By Teresa Moreira, Head of the Competition and Consumer Policies Branch, UNCTAD
With the COVID-19 pandemic continuing to push economic activities online, governments around the world are increasingly concerned about competition and consumer protection in the digital economy.
When 104 nations met at the Eighth United Nations Conference on Competition and Consumer Protection, there was a growing sense of urgency around reviewing legislation, enforcement and even regulation.
At the heart of the discussions were online platforms, which play an increasingly central role in today’s economy – made evident by their rising stock prices.
Thanks to global consumers’ gravitation towards online shopping, e-commerce platforms Pinduoduo, Meituan Dianping and Shopify entered the list of global top 100 companies by market capitalization for the first time in 2020, joining the ranks of other digital giants like Amazon and Alibaba.
As of June 2020, seven of the world’s top 10 companies by market capitalization are digital platforms, of which five are based in the United States and two in China. And the market capitalization of technology companies in the global top 100 list increased by 28% between March and June 2020.
Stock prices of leading technological companies, 1 January - 22 September 2020 (1 January = 100)
This all raises concerns about market concentration, possible abuse of dominant positions and weakened competition in digital markets.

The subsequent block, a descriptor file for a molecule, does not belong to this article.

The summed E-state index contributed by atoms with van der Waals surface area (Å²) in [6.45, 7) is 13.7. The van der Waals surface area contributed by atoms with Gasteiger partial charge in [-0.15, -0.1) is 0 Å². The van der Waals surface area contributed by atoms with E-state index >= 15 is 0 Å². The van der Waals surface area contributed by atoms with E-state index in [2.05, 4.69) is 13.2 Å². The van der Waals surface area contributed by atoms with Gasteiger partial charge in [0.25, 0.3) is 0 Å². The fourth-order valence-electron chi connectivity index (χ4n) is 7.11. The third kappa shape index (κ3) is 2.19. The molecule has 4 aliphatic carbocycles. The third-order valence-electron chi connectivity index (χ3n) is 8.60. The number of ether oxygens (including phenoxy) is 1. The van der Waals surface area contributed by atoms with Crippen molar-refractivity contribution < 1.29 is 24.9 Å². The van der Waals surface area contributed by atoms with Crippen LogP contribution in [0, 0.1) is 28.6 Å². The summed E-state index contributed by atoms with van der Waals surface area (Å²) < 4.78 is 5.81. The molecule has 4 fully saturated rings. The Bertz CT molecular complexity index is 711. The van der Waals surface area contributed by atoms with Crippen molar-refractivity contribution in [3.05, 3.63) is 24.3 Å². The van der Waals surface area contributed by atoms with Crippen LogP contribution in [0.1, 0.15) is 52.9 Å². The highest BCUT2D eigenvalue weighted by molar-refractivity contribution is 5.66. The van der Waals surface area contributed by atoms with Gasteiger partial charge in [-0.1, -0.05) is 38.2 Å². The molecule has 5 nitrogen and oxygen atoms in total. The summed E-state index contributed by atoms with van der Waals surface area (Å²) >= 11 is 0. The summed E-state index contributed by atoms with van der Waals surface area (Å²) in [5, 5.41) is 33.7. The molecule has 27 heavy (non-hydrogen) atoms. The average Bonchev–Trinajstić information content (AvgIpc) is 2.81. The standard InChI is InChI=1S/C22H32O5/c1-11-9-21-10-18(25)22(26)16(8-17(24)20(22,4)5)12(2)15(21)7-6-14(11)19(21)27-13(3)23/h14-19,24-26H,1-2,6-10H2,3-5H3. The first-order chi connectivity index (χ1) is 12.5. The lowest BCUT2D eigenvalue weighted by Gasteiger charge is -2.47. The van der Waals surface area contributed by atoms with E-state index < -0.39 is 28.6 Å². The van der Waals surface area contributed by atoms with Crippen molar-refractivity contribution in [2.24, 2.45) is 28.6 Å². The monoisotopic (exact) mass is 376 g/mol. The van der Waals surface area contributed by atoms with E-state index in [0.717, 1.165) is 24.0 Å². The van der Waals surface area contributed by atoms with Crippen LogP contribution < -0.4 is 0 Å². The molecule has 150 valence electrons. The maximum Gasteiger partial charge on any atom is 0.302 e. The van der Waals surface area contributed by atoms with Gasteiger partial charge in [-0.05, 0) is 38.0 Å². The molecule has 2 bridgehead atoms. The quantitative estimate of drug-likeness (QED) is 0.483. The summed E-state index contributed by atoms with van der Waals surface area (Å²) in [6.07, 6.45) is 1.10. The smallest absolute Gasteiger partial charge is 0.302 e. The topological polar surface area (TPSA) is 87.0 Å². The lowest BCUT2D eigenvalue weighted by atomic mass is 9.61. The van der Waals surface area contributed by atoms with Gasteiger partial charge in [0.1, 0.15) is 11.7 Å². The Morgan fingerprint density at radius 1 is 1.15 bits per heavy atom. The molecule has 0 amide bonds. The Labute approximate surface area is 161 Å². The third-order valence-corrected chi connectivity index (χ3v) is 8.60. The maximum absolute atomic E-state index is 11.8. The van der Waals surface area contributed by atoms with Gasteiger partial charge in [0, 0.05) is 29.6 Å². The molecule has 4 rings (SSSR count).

Restoring competition in platform markets
Government officials attending the conference highlighted that the challenges concerning competition in the digital economy stem from the fact that the power of big data and network effects have created a winner-takes-all digital markets.
During the meeting, India and Turkey presented the results of investigations they had conducted on possible anticompetitive practices by digital platforms.
In one case, Turkey decided to fine Google for abusing its dominant position in the “licensable mobile operating systems” by imposing pre-installation of apps to device manufacturers between 2013 and 2018. Consequently, Google presented a compliance plan that was accepted by the Turkish competition authority.
Because competition investigations take a long time to conclude, the idea of regulating platforms as a way to ensure competition is gaining traction. Germany was one of the first to revise its competition law to ensure a fair and competitive business environment in the digital space. This is also the approach that the European Commission is taking to ensure fair practices by gatekeeper platforms – those that sell products from other companies and thus can determine how and whether third parties have access to their customers.
Further, there is need to regulate the behavior of online platforms that could be categorized as an unfair trade practice or abuse of a superior bargaining position. The competition laws in Japan and the Republic of Korea include such provisions, which level the playing field by addressing power imbalances in the business relationship between large platforms and the businesses that use them.
Ensuring access and protection for consumers
The Chinese online retailer JD.com reported a 215% bump in online sales during a 10-day period between late January and early February 2020, compared to the same period in 2019.